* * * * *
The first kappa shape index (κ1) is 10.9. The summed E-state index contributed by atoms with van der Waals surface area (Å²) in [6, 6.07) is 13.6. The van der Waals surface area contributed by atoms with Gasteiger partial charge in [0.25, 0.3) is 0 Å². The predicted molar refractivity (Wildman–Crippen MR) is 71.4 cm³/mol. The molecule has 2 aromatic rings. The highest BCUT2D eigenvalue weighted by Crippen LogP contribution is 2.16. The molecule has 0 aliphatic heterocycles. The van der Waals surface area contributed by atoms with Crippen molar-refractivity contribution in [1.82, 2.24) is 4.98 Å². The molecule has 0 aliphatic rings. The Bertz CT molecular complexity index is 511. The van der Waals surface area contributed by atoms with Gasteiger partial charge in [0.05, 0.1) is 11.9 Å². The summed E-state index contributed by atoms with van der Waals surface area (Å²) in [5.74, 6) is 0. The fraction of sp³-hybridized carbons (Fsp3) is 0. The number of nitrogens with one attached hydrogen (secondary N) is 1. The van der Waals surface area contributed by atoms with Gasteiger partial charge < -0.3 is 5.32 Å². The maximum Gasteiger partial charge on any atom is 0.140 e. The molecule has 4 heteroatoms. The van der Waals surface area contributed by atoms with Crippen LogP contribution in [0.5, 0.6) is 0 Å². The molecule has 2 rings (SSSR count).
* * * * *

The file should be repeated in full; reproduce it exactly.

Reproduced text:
The first kappa shape index (κ1) is 10.9. The summed E-state index contributed by atoms with van der Waals surface area (Å²) in [6, 6.07) is 13.6. The van der Waals surface area contributed by atoms with Gasteiger partial charge in [0.25, 0.3) is 0 Å². The predicted molar refractivity (Wildman–Crippen MR) is 71.4 cm³/mol. The molecule has 2 aromatic rings. The highest BCUT2D eigenvalue weighted by Crippen LogP contribution is 2.16. The molecule has 0 aliphatic heterocycles. The van der Waals surface area contributed by atoms with Crippen molar-refractivity contribution in [1.82, 2.24) is 4.98 Å². The molecule has 0 aliphatic rings. The Bertz CT molecular complexity index is 511. The van der Waals surface area contributed by atoms with Gasteiger partial charge in [0.05, 0.1) is 11.9 Å². The summed E-state index contributed by atoms with van der Waals surface area (Å²) in [5.74, 6) is 0. The fraction of sp³-hybridized carbons (Fsp3) is 0. The number of nitrogens with one attached hydrogen (secondary N) is 1. The van der Waals surface area contributed by atoms with Gasteiger partial charge < -0.3 is 5.32 Å². The maximum Gasteiger partial charge on any atom is 0.140 e. The molecule has 4 heteroatoms. The van der Waals surface area contributed by atoms with Crippen LogP contribution in [0.5, 0.6) is 0 Å². The molecule has 2 rings (SSSR count).